Rettberg Chapter 4— “Citizen Journalists?”
Blogging as a person—titled a journalist
Blogging has given everyone a voice and this is amazing. However, how do we distinguish between blogging and journalism? This line has been blurred and maybe is even nonexistent. Some studies show that readers view blogs as more credible but many bloggers even dispute the notion that a blogger is a journalist.
Blogs seem to tug at emotions and this is emotional appeal is how I believe blogs gain authenticity and credibility. Journalism is enshrouded in a stigma of negative biases. One might consider Fox overly conservative or MSNBC overly liberal. However, a blogger can stand on their own—apart from the overall reputation of an organization.
Readers, in my opinion, can better relate to bloggers because a blogger is just another person with an opinion, not some organization. Bloggers also seem to gain credibility by acknowledging their writing as their personal opinions—but these opinions are free to be adopted by their readers. A blogger often writes an emotional appeal—which is fine since the blogger is just another person.
The blog, 1000 Awesome Things, uses this emotional technique. The author Neil Pasricha describes himself as just another average guy and after going through a rough patch of luck
in his life he decided to create blog where he would appreciate the simpler pleasures in life. These include anything from the cool side of your pillow to someone actually returning the pen he borrowed. Subsequently, it became one of the most popular blogs over the past few years.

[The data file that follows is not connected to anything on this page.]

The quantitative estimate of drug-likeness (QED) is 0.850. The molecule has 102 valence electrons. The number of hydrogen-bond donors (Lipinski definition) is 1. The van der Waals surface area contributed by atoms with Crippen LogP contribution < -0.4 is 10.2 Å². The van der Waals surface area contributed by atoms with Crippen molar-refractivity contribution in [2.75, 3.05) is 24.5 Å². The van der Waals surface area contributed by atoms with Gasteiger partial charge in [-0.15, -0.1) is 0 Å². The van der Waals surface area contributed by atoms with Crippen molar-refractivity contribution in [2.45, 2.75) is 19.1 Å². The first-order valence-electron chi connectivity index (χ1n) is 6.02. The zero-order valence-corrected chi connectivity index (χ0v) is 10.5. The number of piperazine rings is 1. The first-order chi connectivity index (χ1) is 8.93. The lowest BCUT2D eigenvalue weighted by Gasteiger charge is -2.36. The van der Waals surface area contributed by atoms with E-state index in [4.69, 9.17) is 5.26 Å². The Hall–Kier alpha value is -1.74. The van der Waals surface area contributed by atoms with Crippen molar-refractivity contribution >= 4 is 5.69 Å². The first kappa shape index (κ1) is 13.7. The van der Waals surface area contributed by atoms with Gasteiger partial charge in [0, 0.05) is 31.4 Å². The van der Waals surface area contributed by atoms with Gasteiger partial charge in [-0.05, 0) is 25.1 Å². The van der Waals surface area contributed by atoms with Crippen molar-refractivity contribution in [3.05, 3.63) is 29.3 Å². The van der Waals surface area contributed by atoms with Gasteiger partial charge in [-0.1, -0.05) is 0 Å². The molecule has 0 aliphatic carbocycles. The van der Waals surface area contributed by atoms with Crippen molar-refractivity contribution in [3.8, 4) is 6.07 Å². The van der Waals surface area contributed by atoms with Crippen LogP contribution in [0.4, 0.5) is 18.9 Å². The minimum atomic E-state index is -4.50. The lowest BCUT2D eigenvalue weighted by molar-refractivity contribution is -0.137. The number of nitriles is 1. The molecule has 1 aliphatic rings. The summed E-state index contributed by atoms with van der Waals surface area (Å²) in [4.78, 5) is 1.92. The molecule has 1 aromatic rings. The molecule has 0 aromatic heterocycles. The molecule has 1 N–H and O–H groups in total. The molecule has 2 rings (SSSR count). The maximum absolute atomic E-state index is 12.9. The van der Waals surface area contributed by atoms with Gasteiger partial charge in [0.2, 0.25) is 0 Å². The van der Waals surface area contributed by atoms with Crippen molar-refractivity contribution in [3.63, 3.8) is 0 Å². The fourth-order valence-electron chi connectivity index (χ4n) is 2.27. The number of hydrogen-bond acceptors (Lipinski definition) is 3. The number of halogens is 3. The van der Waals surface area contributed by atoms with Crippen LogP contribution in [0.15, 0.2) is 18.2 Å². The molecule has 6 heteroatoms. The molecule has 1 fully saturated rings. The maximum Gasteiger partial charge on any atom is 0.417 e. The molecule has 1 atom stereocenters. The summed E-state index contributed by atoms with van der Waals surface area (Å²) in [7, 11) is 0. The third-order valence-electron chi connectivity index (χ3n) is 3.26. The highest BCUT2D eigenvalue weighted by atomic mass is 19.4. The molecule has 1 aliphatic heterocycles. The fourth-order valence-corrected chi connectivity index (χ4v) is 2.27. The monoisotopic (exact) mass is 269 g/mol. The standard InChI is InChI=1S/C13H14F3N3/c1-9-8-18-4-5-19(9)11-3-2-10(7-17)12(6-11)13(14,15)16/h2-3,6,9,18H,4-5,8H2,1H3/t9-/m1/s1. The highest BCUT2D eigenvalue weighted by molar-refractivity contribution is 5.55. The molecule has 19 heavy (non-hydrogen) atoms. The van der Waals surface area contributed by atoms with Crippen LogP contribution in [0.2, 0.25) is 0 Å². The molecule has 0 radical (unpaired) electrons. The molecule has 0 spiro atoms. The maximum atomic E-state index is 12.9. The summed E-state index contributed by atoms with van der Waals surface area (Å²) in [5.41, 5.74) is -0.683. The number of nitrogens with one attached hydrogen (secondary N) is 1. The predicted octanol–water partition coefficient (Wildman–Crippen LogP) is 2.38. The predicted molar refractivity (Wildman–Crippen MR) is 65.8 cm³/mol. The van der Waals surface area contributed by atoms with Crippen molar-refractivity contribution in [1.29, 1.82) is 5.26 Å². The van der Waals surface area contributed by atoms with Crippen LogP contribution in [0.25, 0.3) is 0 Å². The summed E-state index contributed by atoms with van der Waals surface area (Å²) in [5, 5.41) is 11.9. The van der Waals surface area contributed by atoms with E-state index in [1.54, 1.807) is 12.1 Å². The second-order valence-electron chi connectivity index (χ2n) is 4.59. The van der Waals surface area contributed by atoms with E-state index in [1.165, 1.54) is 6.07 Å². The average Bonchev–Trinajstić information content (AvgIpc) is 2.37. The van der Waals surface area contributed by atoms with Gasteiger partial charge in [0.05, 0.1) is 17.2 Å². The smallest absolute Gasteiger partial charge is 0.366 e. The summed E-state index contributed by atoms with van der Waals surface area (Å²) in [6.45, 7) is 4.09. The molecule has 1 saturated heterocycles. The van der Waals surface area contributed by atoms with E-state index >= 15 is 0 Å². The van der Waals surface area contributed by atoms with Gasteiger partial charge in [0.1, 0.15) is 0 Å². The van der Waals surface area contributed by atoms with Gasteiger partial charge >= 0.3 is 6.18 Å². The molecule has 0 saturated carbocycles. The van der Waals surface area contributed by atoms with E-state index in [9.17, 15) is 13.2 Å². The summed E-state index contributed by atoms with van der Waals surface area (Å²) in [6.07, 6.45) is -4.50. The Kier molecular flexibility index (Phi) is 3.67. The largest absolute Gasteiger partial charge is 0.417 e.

Another example is the blog—Humans of New York. This blog depicts people of New York that are photographed by Brandon, the creator of HONY (the acronym). The story of Brandon is again the story of another regular person who wanted to fulfill his passion in photography. He now photograph many different people on the streets of New York everyday and below each blog post is a quote from the person—telling that person’s story.
Kovach and Rosenstiel Chapter 4— “Journalism of Verification”
There is no substitute for the facts
Kovach an Rosentstiel remind their readers just how important the facts are. Journalism in nothing without merit and truth as the basis for its topics. Kovach and Rosentstiel argue that the meaning of Objectivity had been completely lost and is now interpreted in an altogether different and incorrect manner. Objectivity according them referred to “a transparent approach to evidence.”
This idea is strikingly similar to how blogs gain credibility—through transparency. What if blogs are simply the way of the new—while print media (newspaper, magazine, etc.) are the way of the past? It may be time to simply transition to a new medium. That is not to say that we can’t learn from the medium of the past.
This idea comes back to an earlier post I made about Ulmer and his idea of electracy. Electracy combines the tradition of orality and literacy for an even better digital age.
Ultimately, Kovach an Rosentstiel are correct that the facts are of the upmost importance. Perhaps we are slightly corrupting this idea in digital media. With so much emphasis on breaking the new and exciting story we often forget the merit that credibility holds. This idea manifests in the movie shattered glass in which the truth is neglected for the thrill of a story.